The point is: Do something you enjoy when you take a break. "Finding something on your break that you prefer to do — something that's not given to you or assigned to you — are the kinds of activities that are going to make your breaks much more restful, provide better recovery and help you come back to work stronger," Emily Hunter, who co-authored a study on work breaks, said to USA Today.
Even just exercising patience on a macro level could really help you: Research suggests employee happiness and satisfaction are directly tied to whether workers feel like they made progress during their day, Time reported. Since not every day is a day of "wins" at work, it can help to make a daily checklist and cross off the tasks you've accomplished.
At the end of the day, look back at everything you've done and see the progress you've made. For large projects, Time suggests breaking them into smaller tasks so you can feel success each time you tackle and finish one step.
3. Consider the big picture — or a big change
While there are great reasons to pursue large raises early in your career, make sure you don't get so fixated on your salary number that you sacrifice even more important needs — like job satisfaction and fulfillment.
That's especially true if you already make more than the average worker. As it turns out, an annual salary of $75,000 is something of a sweet spot, according to researchers at Princeton University: Day-to-day happiness increases with higher and higher salaries until you hit that $75,000 mark — at which point daily joy tends to plateau, even with more money, the research suggests.
If you're making a ton of money but would give anything for better work-life balance, consider a lateral move or a drop in salary in exchange for more free time and/or fulfilling work. If your management ivory tower has taken you away from the very thing that gave you passion for your career — such as working directly with people — you may find more satisfaction and happiness by going back to your first love, as the New York Times reported.
Not willing to take a pay cut? At certain companies, something called an "inverse promotion" might actually be an option, wherein a worker does not get a pay cut and is returned to his or her original position, but won't receive additional raises. If you know your boss values you — and you can make a strong case about your being more productive than the average worker — you might be able to make this work for you.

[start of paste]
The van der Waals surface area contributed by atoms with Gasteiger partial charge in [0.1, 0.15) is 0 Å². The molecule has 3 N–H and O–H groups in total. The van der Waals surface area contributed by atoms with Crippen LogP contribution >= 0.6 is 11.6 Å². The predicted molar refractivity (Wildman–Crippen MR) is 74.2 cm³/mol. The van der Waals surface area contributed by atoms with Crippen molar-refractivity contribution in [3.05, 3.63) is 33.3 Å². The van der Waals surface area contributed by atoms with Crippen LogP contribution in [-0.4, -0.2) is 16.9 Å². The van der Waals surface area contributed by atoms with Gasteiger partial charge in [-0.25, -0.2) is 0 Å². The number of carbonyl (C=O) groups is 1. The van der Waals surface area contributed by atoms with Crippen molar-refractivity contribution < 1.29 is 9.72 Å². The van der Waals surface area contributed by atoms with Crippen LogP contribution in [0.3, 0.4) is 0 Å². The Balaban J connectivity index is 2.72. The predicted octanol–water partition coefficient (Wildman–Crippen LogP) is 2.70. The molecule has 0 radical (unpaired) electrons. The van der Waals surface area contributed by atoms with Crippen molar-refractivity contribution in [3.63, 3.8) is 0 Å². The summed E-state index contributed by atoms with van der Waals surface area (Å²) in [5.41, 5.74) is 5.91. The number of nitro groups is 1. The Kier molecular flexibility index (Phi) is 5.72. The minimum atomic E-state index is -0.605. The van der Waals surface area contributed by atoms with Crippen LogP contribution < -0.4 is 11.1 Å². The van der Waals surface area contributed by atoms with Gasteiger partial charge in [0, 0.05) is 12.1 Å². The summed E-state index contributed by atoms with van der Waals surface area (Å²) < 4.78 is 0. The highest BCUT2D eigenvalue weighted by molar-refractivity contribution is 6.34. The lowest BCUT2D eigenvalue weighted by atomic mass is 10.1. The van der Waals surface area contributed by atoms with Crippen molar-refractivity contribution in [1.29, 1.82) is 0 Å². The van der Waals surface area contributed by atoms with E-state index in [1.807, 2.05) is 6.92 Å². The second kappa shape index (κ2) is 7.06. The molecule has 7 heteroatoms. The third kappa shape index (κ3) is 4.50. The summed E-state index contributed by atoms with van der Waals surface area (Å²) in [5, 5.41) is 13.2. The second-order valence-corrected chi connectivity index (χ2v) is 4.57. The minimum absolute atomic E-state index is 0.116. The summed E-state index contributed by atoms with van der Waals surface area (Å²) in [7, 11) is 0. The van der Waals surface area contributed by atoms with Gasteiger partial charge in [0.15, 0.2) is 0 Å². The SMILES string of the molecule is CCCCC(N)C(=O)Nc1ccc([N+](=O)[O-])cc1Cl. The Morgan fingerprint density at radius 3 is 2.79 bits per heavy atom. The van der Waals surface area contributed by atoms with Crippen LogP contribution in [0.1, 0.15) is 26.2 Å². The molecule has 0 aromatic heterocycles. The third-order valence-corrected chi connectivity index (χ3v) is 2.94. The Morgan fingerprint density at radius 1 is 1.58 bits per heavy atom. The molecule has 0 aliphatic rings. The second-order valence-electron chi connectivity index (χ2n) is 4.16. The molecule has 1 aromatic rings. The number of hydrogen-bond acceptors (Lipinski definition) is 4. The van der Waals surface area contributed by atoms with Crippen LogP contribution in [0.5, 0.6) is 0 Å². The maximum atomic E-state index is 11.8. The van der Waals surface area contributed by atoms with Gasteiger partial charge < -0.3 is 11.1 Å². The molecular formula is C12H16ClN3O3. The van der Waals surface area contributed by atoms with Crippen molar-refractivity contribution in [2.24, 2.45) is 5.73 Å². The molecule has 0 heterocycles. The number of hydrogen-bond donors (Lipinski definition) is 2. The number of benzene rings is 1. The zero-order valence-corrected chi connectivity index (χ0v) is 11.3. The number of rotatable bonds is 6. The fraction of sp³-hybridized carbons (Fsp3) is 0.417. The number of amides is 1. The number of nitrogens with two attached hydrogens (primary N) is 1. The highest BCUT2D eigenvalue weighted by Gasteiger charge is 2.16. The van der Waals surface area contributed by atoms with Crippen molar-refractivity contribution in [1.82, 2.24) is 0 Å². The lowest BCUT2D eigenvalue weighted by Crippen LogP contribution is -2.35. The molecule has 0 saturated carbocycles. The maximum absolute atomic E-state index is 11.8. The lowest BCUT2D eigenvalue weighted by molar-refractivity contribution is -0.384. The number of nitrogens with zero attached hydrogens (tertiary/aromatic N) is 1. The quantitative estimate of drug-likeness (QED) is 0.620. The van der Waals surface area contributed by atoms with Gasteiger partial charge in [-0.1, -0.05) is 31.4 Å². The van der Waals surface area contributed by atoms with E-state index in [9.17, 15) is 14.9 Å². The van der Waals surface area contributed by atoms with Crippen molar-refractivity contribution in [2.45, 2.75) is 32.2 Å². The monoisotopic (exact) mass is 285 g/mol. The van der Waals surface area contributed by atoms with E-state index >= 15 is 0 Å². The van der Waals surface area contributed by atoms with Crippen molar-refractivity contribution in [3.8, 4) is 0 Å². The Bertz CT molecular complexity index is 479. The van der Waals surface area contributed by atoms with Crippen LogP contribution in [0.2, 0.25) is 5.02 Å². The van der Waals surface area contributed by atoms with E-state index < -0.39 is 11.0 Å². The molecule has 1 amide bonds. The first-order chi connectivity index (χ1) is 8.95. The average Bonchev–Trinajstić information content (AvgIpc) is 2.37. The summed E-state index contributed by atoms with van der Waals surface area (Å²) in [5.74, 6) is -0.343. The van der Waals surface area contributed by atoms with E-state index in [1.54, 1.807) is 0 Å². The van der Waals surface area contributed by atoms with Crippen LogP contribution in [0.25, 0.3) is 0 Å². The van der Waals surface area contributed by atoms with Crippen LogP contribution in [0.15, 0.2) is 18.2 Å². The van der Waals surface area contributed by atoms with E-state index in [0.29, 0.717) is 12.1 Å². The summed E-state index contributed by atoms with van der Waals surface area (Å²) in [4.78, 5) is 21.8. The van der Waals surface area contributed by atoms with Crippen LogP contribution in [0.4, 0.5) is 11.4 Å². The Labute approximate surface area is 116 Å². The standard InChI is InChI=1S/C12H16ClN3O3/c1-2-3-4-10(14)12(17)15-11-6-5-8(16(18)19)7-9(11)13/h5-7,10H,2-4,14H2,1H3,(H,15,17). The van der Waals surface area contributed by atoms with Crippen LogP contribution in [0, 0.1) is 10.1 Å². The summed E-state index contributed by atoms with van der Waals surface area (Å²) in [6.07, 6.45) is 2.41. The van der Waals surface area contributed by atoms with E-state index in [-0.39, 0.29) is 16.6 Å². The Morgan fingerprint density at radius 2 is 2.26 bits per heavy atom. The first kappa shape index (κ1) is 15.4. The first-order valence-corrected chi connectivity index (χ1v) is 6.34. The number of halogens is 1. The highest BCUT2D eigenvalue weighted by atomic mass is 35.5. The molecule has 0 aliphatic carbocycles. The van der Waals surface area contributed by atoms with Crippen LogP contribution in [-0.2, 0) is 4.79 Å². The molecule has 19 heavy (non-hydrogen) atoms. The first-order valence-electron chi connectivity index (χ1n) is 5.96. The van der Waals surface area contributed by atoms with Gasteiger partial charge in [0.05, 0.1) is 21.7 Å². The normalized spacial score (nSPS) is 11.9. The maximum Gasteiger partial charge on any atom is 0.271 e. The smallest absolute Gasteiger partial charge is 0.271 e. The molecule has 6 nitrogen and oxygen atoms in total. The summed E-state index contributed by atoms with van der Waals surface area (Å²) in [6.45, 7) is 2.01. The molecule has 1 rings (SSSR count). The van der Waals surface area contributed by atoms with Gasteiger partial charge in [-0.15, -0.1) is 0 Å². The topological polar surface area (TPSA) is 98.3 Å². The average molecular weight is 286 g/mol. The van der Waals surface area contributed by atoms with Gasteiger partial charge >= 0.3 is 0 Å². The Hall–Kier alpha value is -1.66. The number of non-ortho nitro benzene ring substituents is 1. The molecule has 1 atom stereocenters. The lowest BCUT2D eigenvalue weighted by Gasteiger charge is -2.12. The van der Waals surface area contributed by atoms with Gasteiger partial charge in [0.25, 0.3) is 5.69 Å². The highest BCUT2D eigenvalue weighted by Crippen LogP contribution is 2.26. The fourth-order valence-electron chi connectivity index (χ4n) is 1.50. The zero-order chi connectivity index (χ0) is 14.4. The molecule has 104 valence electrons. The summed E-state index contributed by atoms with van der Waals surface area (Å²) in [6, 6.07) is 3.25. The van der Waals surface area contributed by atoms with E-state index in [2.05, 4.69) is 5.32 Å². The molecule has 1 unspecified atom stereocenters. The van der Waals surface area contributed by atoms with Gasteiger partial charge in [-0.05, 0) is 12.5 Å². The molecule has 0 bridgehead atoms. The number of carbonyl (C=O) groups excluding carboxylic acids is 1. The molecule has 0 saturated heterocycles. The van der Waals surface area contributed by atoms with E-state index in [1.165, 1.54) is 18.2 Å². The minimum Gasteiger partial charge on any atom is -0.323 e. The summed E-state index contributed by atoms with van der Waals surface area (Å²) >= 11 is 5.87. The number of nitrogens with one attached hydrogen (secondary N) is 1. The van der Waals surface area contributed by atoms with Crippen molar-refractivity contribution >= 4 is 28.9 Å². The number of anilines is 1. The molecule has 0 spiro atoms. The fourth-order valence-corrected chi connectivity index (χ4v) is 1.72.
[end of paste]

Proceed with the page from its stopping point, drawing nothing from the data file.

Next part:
If that seems like a stretch at your company, consider other options like asking for reduced management responsibilities while taking on a new meaningful project or additional tasks at the same time. Or try to create a new position at the company that includes a new title and responsibilities. In short, don't fear the word "demotion" — stepping back from work doesn't have to come with such negative connotations.
And think hard about the reasons for your unhappiness: If you actually love managing people but hate that being a boss has put you on call 24/7, see if your company would be willing to let you job share with another manager or work remotely one or two days a week. Studies show employees who work remotely are happier and feel more valued, Forbes reported.
Finally, if all else fails? Try a totally new job — or field. A passion for your career is crucial for happiness and success, as Mario Batali points out. Truly happy workers don't watch the clock, and instead lose themselves in their work.
Those at a loss for ideas might consider slowly transforming a hobby into a job. For instance, Helen Hung told the HuffPost Australia how she went from being a software product manager to opening a flower business — her true calling: "It grew organically and it steadily grew in terms of the things I had to do, such as weddings and client management. My day job was still going well but it got to the point where I didn't have time to do everything. My 'side business' was growing and it just became more important to me. I realized I didn't want to go through life not having done this passion of mine."